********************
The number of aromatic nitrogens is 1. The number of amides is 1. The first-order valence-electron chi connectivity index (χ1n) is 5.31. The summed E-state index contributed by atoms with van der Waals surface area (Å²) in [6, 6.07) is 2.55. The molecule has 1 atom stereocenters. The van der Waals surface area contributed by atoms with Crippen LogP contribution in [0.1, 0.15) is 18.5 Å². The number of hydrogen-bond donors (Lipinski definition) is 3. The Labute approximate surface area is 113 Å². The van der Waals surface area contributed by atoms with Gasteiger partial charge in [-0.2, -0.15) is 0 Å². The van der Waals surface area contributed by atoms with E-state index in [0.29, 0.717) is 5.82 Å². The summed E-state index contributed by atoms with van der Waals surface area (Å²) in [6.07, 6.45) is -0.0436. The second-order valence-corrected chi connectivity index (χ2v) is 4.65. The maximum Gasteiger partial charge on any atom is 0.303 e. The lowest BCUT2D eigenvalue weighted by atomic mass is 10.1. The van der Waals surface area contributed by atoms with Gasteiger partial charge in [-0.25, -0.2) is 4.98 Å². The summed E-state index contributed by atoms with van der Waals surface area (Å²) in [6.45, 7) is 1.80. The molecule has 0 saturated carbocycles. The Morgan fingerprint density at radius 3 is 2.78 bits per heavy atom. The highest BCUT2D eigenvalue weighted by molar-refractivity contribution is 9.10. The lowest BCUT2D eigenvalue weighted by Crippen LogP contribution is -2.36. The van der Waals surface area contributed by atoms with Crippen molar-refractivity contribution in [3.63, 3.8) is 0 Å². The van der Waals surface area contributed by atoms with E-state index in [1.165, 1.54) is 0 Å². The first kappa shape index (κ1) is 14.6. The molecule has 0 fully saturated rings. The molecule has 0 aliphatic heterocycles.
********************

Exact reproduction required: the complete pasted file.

The number of aromatic nitrogens is 1. The number of amides is 1. The first-order valence-electron chi connectivity index (χ1n) is 5.31. The summed E-state index contributed by atoms with van der Waals surface area (Å²) in [6, 6.07) is 2.55. The molecule has 1 atom stereocenters. The van der Waals surface area contributed by atoms with Crippen LogP contribution in [0.1, 0.15) is 18.5 Å². The number of hydrogen-bond donors (Lipinski definition) is 3. The Labute approximate surface area is 113 Å². The van der Waals surface area contributed by atoms with Gasteiger partial charge in [-0.2, -0.15) is 0 Å². The van der Waals surface area contributed by atoms with E-state index in [0.29, 0.717) is 5.82 Å². The summed E-state index contributed by atoms with van der Waals surface area (Å²) in [6.07, 6.45) is -0.0436. The second-order valence-corrected chi connectivity index (χ2v) is 4.65. The maximum Gasteiger partial charge on any atom is 0.303 e. The lowest BCUT2D eigenvalue weighted by atomic mass is 10.1. The van der Waals surface area contributed by atoms with Gasteiger partial charge in [-0.25, -0.2) is 4.98 Å². The summed E-state index contributed by atoms with van der Waals surface area (Å²) in [6.45, 7) is 1.80. The molecule has 0 saturated carbocycles. The Morgan fingerprint density at radius 3 is 2.78 bits per heavy atom. The highest BCUT2D eigenvalue weighted by molar-refractivity contribution is 9.10. The lowest BCUT2D eigenvalue weighted by Crippen LogP contribution is -2.36. The van der Waals surface area contributed by atoms with Crippen molar-refractivity contribution in [3.63, 3.8) is 0 Å². The van der Waals surface area contributed by atoms with E-state index in [1.165, 1.54) is 0 Å². The first kappa shape index (κ1) is 14.6. The molecule has 0 fully saturated rings. The molecule has 0 aliphatic heterocycles.